This depends on whether there is targeting towards those individuals whilst in the EU or if the fact that they are within the EU is only incidental. If the key feature is to provide the service to individuals because they are within the EU, then GDPR will apply and the fact that they are only there temporarily is irrelevant.
But if the tourists just happen, say, to read a US news website whilst in the EU, that will not make that site subject to GDPR. This is in fact an example given by the EDPB and perhaps inspired to prevent some well publicised US news companies from geo-blocking EU visitors because of GDPR (see a BBC news story here).
We provide our online services from outside the EU to individuals within the EU but do not charge for them
The Guidelines reiterate that the fact that a service is free is irrelevant. GDPR will still apply if services are targeted to them.
Now that six months have passed since the EU General Data Protection Regulation went into effect, gauging the potential for enforcement action is top of mind here in Brussels. Threaded throughout this opening day of the IAPP Europe Data Protection Congress has been insights from some of the EU's top data protection regulators — from European Data Protection Board Chairwoman Andrea Jelinek and newly renamed Data Protection Commissioner for Ireland Helen Dixon to representatives from French data protection authority, the CNIL, the EDPB and the data protection wing of the European Commission.
The big takeaway? Get ready for some enforcement action in 2019.
During her interview with IAPP Chief Knowledge Officer Omer Tene, Dixon said major GDPR-related fines will not come down the pike in 2018, but it's safe to expect some fines in 2019. This notion was foreshadowed earlier in the day by the EDPB's Jelinek during her keynote address. She said the board is already working on a number of cross-border enforcement cases — Dixon separately noted there are 14 — but those cases are complicated and resolutions will come in "a few months from now."
Notably, both Jelinek and Dixon said no cross-border cases have been escalated to the EDPB. Jelinek explained that national regulators thus far have been able to collaborate without triggering any EDPB resolutions or mediation.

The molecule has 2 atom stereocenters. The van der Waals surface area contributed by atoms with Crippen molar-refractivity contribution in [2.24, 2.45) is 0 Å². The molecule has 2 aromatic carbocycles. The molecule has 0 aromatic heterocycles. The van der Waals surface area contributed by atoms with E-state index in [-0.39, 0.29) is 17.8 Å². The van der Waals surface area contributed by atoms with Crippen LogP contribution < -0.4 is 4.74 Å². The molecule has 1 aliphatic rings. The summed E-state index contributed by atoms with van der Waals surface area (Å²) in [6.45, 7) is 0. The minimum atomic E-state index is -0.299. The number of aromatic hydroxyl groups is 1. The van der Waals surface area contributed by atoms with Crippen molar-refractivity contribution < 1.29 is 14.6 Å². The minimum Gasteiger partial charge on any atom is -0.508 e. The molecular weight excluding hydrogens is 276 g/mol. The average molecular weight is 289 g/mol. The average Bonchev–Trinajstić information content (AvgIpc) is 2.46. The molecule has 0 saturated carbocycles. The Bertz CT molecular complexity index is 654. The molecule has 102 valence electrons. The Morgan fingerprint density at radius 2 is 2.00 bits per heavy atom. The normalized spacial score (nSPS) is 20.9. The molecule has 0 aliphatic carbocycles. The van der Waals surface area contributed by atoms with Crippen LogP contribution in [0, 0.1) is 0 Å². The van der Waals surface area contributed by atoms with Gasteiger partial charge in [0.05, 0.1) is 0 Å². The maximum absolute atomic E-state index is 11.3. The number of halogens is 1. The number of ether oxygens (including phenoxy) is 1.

But that doesn't mean enforcement is far away. During a panel session on GDPR enforcement, CNIL Director of Rights Protection and Sanctions Directorate Mathias Moulin did not mince words, warning that the time for the GDPR's transition "is coming to an end," and that it's "time for action" and there will be "teeth."
Romain Robert, legal advisor to the EDPB, fleshed out what the board has been up to in the last six months. He said the EDPB is currently communicating about 350 cases on the IMI system — a network built for the supervisory authorities to exchange information. Robert also said there are 280 mutual assistance requests under Article 61 and 22 local case requests under Article 56.
No doubt, DPAs across the EU have been busy. Complaints are up, as are breach notifications. Jelinek noted that complaints are more than doubled, and notifications tripled, at the Austrian DPA. It's clear, however, that the EDPB has been focused on building its one-stop shop mechanism and seeking to set groundwork for harmonization, consistency and proportionality. Karolina Mojzesowicz, the deputy head of data protection at the European Commission, said proportionate fines and sanctions is often discussed among the regulators and that harmonization is important so there is not a difference in fining levels among national authorities.